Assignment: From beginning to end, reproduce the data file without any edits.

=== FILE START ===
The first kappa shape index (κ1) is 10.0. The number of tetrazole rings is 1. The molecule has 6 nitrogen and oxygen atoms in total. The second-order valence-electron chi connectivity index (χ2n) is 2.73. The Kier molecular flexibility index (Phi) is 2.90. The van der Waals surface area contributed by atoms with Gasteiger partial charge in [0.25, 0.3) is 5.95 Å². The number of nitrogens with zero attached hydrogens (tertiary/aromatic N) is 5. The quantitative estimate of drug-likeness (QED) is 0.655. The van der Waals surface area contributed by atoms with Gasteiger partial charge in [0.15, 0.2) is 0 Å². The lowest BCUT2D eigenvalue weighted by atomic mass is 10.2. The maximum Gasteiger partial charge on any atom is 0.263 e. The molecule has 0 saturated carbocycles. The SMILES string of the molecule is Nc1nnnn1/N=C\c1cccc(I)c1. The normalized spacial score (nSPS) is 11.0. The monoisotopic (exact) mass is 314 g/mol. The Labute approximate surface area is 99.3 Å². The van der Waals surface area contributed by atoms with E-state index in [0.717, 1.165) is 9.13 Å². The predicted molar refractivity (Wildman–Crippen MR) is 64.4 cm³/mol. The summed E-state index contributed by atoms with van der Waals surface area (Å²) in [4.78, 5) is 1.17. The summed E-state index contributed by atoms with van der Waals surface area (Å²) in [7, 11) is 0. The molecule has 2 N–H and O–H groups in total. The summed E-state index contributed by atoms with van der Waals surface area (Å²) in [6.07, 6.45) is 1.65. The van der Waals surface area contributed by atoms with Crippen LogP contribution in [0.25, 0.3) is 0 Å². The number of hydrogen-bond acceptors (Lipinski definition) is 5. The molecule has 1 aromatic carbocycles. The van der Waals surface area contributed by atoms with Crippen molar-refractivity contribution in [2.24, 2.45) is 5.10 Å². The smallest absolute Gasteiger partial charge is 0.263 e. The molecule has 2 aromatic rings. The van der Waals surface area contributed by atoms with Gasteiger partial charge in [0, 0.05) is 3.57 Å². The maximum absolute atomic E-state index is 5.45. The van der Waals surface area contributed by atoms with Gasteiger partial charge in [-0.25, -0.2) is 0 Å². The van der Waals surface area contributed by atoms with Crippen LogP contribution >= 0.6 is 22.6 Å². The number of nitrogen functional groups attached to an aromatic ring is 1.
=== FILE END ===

The first kappa shape index (κ1) is 10.0. The number of tetrazole rings is 1. The molecule has 6 nitrogen and oxygen atoms in total. The second-order valence-electron chi connectivity index (χ2n) is 2.73. The Kier molecular flexibility index (Phi) is 2.90. The van der Waals surface area contributed by atoms with Gasteiger partial charge in [0.25, 0.3) is 5.95 Å². The number of nitrogens with zero attached hydrogens (tertiary/aromatic N) is 5. The quantitative estimate of drug-likeness (QED) is 0.655. The van der Waals surface area contributed by atoms with Gasteiger partial charge in [0.15, 0.2) is 0 Å². The lowest BCUT2D eigenvalue weighted by atomic mass is 10.2. The maximum Gasteiger partial charge on any atom is 0.263 e. The molecule has 0 saturated carbocycles. The SMILES string of the molecule is Nc1nnnn1/N=C\c1cccc(I)c1. The normalized spacial score (nSPS) is 11.0. The monoisotopic (exact) mass is 314 g/mol. The Labute approximate surface area is 99.3 Å². The van der Waals surface area contributed by atoms with E-state index in [0.717, 1.165) is 9.13 Å². The predicted molar refractivity (Wildman–Crippen MR) is 64.4 cm³/mol. The summed E-state index contributed by atoms with van der Waals surface area (Å²) in [4.78, 5) is 1.17. The summed E-state index contributed by atoms with van der Waals surface area (Å²) in [7, 11) is 0. The molecule has 2 N–H and O–H groups in total. The summed E-state index contributed by atoms with van der Waals surface area (Å²) in [6.07, 6.45) is 1.65. The van der Waals surface area contributed by atoms with Crippen LogP contribution in [0.25, 0.3) is 0 Å². The number of hydrogen-bond acceptors (Lipinski definition) is 5. The molecule has 1 aromatic carbocycles. The van der Waals surface area contributed by atoms with Crippen molar-refractivity contribution in [2.24, 2.45) is 5.10 Å². The smallest absolute Gasteiger partial charge is 0.263 e. The molecule has 2 aromatic rings. The van der Waals surface area contributed by atoms with Gasteiger partial charge in [0, 0.05) is 3.57 Å². The maximum absolute atomic E-state index is 5.45. The van der Waals surface area contributed by atoms with Gasteiger partial charge in [-0.25, -0.2) is 0 Å². The van der Waals surface area contributed by atoms with Crippen LogP contribution >= 0.6 is 22.6 Å². The number of nitrogen functional groups attached to an aromatic ring is 1.